(Fixes slug to USA-POLITICS/ROMNEY, edits)
By Jason Szep
JACKSONVILLE, Florida, Jan 21 (Reuters) - Voters had a glimpse into Mitt Romney's strategy for winning the Republican nomination and the White House when he leapt onto the back of a flatbed truck shortly before his victory in Nevada.
After handing out doughnuts, Romney told supporters in a Las Vegas suburb his eyes were on California -- a delegate-rich state with big sway on Feb. 5 "Super Tuesday," when more than 20 states will hold contests for the nominees in the November presidential election.
To drive home the point on Friday, Romney was with a Californian niece, Kristen Hubbs. "It's going to be a long, fun campaign," said the former Massachusetts governor. "I had no idea how long it was going to be."
Backed by his $250 million fortune, Romney is in a battle of attrition. Supporters expect the next big nominating contest in Florida on Jan. 29 to winnow the crowded Republican field to just two: the surging John McCain and Romney.
Wild cards are former New York Mayor Rudy Giuliani, who has staked his campaign on Florida, and Mike Huckabee, the former Arkansas governor and Baptist preacher especially popular with evangelical Christians.
Polls have the four close in Florida. McCain's Jan. 19 victory in South Carolina gave momentum to the campaign of the 71-year-old Vietnam War hero and four-term senator from Arizona, on top of his win in New Hampshire on Jan. 8.
Romney and McCain both plan weeklong dashes across Florida, where a major concern is an economy struggling with a housing crisis and rising unemployment.
"It's a huge challenge, but if Romney can pull off Florida and do really well there then he's really in the driver's seat with his organization and money," said Thomas Whalen, a professor of politics at Boston University.
Supporters contend that if he does well enough in Florida to face McCain in a two-way race on Feb. 5, Romney can unite the social, economic and security wings of the Republican Party, whose establishment has clashed with the maverick McCain over issues like campaign finance reform.
They largely discount the role of religion -- Romney would be the first Mormon president -- saying that while some conservative Christians consider Mormonism a cult, Romney has support among many evangelicals.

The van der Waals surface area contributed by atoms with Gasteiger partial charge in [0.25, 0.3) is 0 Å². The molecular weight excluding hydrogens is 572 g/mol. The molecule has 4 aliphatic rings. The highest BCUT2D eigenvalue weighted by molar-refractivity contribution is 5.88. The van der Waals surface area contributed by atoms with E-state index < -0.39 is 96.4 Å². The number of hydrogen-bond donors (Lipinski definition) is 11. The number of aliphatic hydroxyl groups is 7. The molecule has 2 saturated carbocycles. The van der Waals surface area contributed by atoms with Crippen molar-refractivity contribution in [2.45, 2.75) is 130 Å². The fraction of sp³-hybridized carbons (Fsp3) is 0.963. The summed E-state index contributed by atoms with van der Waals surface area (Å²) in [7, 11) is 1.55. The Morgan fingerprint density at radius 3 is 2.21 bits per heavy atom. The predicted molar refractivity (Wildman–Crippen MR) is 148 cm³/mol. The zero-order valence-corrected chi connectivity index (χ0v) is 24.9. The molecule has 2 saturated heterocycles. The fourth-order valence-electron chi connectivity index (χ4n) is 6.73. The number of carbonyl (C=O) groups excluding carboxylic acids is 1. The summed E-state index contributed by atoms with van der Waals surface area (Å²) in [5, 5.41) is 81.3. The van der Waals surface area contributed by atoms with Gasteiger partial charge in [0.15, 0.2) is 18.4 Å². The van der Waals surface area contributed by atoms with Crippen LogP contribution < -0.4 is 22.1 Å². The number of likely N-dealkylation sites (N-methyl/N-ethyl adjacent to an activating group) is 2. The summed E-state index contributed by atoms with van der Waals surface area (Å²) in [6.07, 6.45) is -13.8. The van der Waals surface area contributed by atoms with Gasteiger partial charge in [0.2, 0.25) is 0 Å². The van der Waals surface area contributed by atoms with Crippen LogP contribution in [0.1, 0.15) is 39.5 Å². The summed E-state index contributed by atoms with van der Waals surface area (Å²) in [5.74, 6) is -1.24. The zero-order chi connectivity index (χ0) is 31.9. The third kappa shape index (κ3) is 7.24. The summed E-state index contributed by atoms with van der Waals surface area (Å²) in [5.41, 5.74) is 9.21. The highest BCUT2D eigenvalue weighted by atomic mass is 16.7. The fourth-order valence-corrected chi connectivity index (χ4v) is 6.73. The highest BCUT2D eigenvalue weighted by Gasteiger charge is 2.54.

"There's a lot of smoke and mirrors on that issue. I don't see his religion as a factor. He has good family values, and he's a credible candidate," said David Runyon, an evangelical Christian voter in Jacksonville.
Romney's supporters see some risk "Super Tuesday" will not produce a clear nominee after the most wide open race for the Republican nomination in 50 years.
But they contend that the former venture capitalist's deep pockets could be decisive. He would have the resources to campaign hard in states where the flagging economy could draw voters to his CEO image.
"The only way you're going to have somebody who understands how to rebuild an economy is to have somebody who's been in the economy, who knows what it's like to see jobs come and go," Romney said on Fox News on Sunday.
After winning in his native Michigan, thinly contested Wyoming and Nevada while finishing second in Iowa and New Hampshire, Romney has the most delegates of the Republicans. He has 72, versus McCain's 38, Huckabee's 29 and Giuliani's two.
"We're not concentrating on just one region or a few states," he told reporters in Jacksonville.
That strategy could be derailed in Florida, where Sen. Mel Martinez, a Florida Republican popular among Hispanics, and Gov. Charlie Crist, for example, have been at odds with Romney over immigration.
Exit polls from South Carolina, where Romney finished fourth despite outspending rivals on advertisements, showed Romney has difficulty shaking a perception that he shifted positions for convenience on emotive issues like abortion.
Among voters who told exit pollsters the main reason they voted for a candidate was because he "says what he believes," Romney finished last. (Editing by Patricia Zengerle)